What's actually fact and what's fiction in Inventing Anna?
Inventing Anna is Netflix's latest big hit, based on the real events surrounding fake heiress and convicted fraudster, Anna Delvey (real name: Anna Sorokin).
The series openly presents itself as a combination of fact and fiction, beginning each episode with the disclaimer: "This whole story is completely true. Except for all the parts that are totally made up," - which seems to be a reference to both Anna Delvey's string of lies, and the addition of fictional elements in the show.
While many of the events in the series are almost exactly true to life, it's hard to tell where reality and artistic license blur. So, which parts of Inventing Anna are fact, and which are fiction?
Fact: Anna's sentencing
Like Inventing Anna shows, the real Anna Delvey/Sorokin was really sentenced to four to 12 years in prison, and she was really found guilty of grand larceny and theft of services. As the show clarifies at the end, Anna was released from prison on 11th February 2021.
Semi-fact: Vivian Kent
While Vivian Kent (Anna Chlumsky) is a made-up name, the character is based on journalist Jessica Pressler. Real-life writer Pressler was responsible for first breaking Anna Delvey's story in an article for New York Magazine website The Cut, titled 'How Anna Delvey tricked New York's party people'.
Like the real Jessica Pressler, Inventing Anna shows Vivian Kent chasing Anna's story, while she works at the (very similarly-named) Manhattan Magazine.
Aside from the names, much of the details in Vivian's story are the same as Pressler's. Like Vivian, Pressler was pregnant while working on Anna's article, and she also visited Anna in jail at Rikers Island. What's more, Vivian's mission to redeem a career mistake in the series appears to be based on Pressler's own experience, after one of articles turned out to be a hoax and she lost a job offer from Bloomberg News.
Speaking about her character being in Inventing Anna, Pressler told Vulture, "It was not a thing I wanted, but I understand the impulse of why they wanted to do it." She also added that her real bosses at New York magazine are "quite the opposite" to Vivian's bosses in the show.
Semi-fact: Chase Sikorski
Much of Inventing Anna sees the titular conwoman navigating her relationship with boyfriend Chase Sikorski (played by Saamer Usmani). However, both Chase and his app Wake appear to be fictionalised, though the character does seem to be based on Anna's real boyfriend.
Jessica Pressler's original Anna Delvey/Sorokin article mentions a "boyfriend [Sorokin] was running around with for a while," though he is left unnamed. The article also calls Anna's boyfriend a "futurist on the TED-Talks circuit who’d been profiled in The New Yorker," with Vivian also agreeing to call Chase "the futurist" in her article in Inventing Anna.
Fact: Rachel DeLoache Williams
Anna's friend Rachel DeLoache Williams is real, and she really claims to have been left paying a $62,000 bill after the pair took their fateful trip to Morocco together (which really happened). However, like in the TV show, Anna was ultimately found not guilty of stealing from Williams.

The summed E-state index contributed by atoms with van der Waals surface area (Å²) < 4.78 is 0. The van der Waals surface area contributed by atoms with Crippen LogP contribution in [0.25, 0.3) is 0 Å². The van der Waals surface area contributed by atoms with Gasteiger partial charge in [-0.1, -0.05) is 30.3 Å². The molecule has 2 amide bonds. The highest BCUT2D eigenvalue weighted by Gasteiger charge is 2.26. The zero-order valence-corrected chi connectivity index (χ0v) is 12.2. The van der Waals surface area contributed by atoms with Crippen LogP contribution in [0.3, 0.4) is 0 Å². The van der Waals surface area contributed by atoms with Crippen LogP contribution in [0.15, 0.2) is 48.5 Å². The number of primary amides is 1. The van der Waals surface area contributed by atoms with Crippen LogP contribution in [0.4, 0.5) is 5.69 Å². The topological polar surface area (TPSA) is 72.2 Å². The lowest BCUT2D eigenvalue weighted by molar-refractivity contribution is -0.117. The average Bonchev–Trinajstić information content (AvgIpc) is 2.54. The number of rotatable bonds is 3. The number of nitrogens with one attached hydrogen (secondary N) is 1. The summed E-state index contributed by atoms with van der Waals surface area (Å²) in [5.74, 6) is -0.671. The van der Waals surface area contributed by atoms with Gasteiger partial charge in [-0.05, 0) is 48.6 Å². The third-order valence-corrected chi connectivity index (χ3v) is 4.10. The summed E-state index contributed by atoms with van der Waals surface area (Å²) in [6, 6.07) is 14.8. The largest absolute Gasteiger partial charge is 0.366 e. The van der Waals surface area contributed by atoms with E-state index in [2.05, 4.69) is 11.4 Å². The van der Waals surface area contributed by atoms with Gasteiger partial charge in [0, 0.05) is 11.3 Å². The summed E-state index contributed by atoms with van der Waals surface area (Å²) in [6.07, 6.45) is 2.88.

We see Rachel writing her book about Anna in the series, with the real Williams telling her story in Vantiy Fair in 2018, later publishing her book My Friend Anna.
The real Rachel Williams has since come out to criticise the Netflix show, calling it a "dangerous distortion" of events.
"This show is playing a fine line – peddling it as a true story, but also [in the title sequence disclaimer] saying, 'except all the parts that aren't,'" Williams told the Vanity Fair newsletter, adding, "At what point is the half-truth more dangerous than the lie?"
Rachel Williams' involvement in the FBI's sting operation to arrest Anna is also true, while snippets of her court testimony in Inventing Anna are thought to be taken from the real-life trial.
Other facts and real characters from Inventing Anna
Much of Inventing Anna follows events that really happened: Anna really worked on starting the Anna Delvey Foundation, and she really wanted to house it at the Church Missions House shown in the series, according to the original New York Magazine article.
Even more scandalous, the series shows Anna stealing a private jet to take her to Warren Buffet's conference in Omaha. The New York Magazine article states that Anna did attend the conference, and that she flew via a jet arranged by company Blade (the same company named in Inventing Anna) - with the article mentioning a forged confirmation for a wire transfer, not shown in the series.
Other characters from Inventing Anna are also real, or based on real people. Celebrity trainer Kacy Duke was really friends with Anna and accompanied her to Morocco, while lawyer Todd Spodek really represented Anna in court. Meanwhile, Anna's finance lawyer Alan Reed is thought to be based on her real-life lawyer, Andy Lance.
Fictional events and characters from Inventing Anna
There are some elements of Inventing Anna which don't appear to be mentioned in Jessica Pressler's original New York Magazine article.
During the group's trip to Morocco, trainer Kacy Duke flies home after falling ill (which really happened), before Anna claims to have been mugged and asks Kacy to pay for her flight home. However, the mugging doesn't appear to mentioned in the original story.
The series also sees Vivian going to Germany to find Anna's parents, where she breaks into Anna's family home. The real Jessica Pressler says that she did go to Germany, however, she told Vulture that she "definitely did not try to break into anyone’s home".
Inventing Anna is on Netflix now.
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